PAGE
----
Jul 07
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Final Draft 7 reviewed by MC Rebbe The Rapping Rabbi in The TechnofileBeing Jewish I like to find things to complain about, but for once I’m struggling…in fact, every time I think I’ve spotted something that Final Draft 7 could or should do, I read a little further through the manual and discover that it can and does…which probably explains why it’s the world’s best selling script/play writing/formatting software…

In essence, Final Draft 7 is a powerful word processor with a bunch of pre-defined industry standard templates covering movie scripts, stage plays, sitcoms and episodic television drama. Open the appropriate template and, using just the ‘tab’ and ‘enter’ keys to move between pre-formatted script ‘elements’ such as dialogue, character names and scene headings…“just add words”… as the manufacturer’s catchphrase goes.

Designed for Windows XP and Mac OS X, Final Draft has a clean, clear, modern interface that displays most of the information you need at a glance. You can split the screen horizontally or vertically to display your choice of script(s), index cards and the ‘navigator’ (an automatically generated scene list) in the resultant ‘panels’ and fully customizable toolbars allow most functions to be accessed at the click of an icon.

These features score big in my book (The Torah) because they place you in control, allowing you to make Final Draft work the way that suits you best…instead of vice versa… and giving you an easy visual alternative to learning the multitude of keystroke combination ‘shortcuts’ required by other similar apps, freeing you up to concentrate on writing…in other words…you really can just add words…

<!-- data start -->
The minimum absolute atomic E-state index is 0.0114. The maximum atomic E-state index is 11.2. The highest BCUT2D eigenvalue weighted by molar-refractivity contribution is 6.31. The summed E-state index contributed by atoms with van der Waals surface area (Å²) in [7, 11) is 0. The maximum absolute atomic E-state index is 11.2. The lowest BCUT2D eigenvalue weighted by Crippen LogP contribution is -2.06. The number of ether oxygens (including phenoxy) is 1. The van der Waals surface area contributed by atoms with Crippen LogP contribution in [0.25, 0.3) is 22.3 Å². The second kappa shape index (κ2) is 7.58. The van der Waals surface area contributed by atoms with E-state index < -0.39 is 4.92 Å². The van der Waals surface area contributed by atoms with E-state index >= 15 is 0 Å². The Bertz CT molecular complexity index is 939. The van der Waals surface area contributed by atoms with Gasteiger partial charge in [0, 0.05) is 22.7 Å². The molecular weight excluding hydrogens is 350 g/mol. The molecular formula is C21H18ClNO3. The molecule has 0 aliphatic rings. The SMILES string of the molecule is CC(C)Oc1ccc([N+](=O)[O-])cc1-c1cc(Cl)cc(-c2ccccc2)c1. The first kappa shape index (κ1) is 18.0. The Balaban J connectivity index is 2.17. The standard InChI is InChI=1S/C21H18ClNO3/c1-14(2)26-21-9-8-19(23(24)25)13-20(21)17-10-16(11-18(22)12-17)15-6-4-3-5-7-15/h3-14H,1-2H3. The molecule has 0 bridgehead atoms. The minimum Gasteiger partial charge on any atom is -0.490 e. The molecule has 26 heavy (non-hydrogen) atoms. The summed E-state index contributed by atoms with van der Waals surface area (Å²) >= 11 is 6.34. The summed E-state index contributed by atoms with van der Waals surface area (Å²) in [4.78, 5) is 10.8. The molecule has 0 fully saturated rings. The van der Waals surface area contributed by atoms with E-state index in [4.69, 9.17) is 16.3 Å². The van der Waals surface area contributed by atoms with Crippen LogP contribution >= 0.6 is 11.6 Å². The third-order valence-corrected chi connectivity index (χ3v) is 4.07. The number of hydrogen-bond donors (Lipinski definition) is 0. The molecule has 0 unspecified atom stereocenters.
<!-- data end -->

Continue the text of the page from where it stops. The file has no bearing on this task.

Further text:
Naturally FD7 includes everything you would expect from a scriptwriting/formatting package including a 120,000 word spell checker, thesaurus, automatic handling of ‘mores’ and ‘continueds, a cover page designer, export of your scripts as a PDF/ to Avid/ as XML (for FCP5 users), ‘collaborwiter’ (which allows you to write scripts collaboratively, via the net), a text to speech reader (that allows you to select and preview different voices and change their pitch and speed) and powerful production features for generating reports, locking and revising your script once it’s in production. There’s also a separate utility, ‘Final Draft Tagger’, which allows you to ‘tag’ script elements then export them into any movie scheduling software…and if you don’t know what tagging is, keep writing and maybe one day you’ll get to find out…

Additional features that place it head and shoulders above the competition include: Customizable headers and footers, a format assistant (which functions like a spell checker and is used to check for formatting errors), script notes (pop up windows containing ideas, suggestions, text fragments etc., that can be placed anywhere in a script and printed separately from it), bookmarks (which work like anchors on an HTML page) and a database of 90,000 names (for help with naming your characters).

But for anyone based in The UK…or with trans-Atlantic aspirations…there are two killer features. Firstly, of the numerous TV templates that FD7 ships with (most of which are for shows that are currently in production…refreshingly), there’s a fair selection of popular British soaps and dramas and secondly, you can install a ‘British’ English dictionary in addition to the ‘American’…or as it’s known locally…‘bad’ English dictionary, making it a ‘must have’ for anyone writing for both the British and American markets. Of course, as with other such programs, you can create your own templates (and even macros), but as things stand, Final Draft 7 is the only out of the box solution for British TV writers…and an excellent solution it is too. But don’t take my word for it, celebrity endorsees include James Brooks of ‘The Simpsons’ fame…which probably means that this was the software used to rip off part of my act…’nuff said…

Final Draft 7 reviewed by MC Rebbe The Rapping Rabbi in The Technofile

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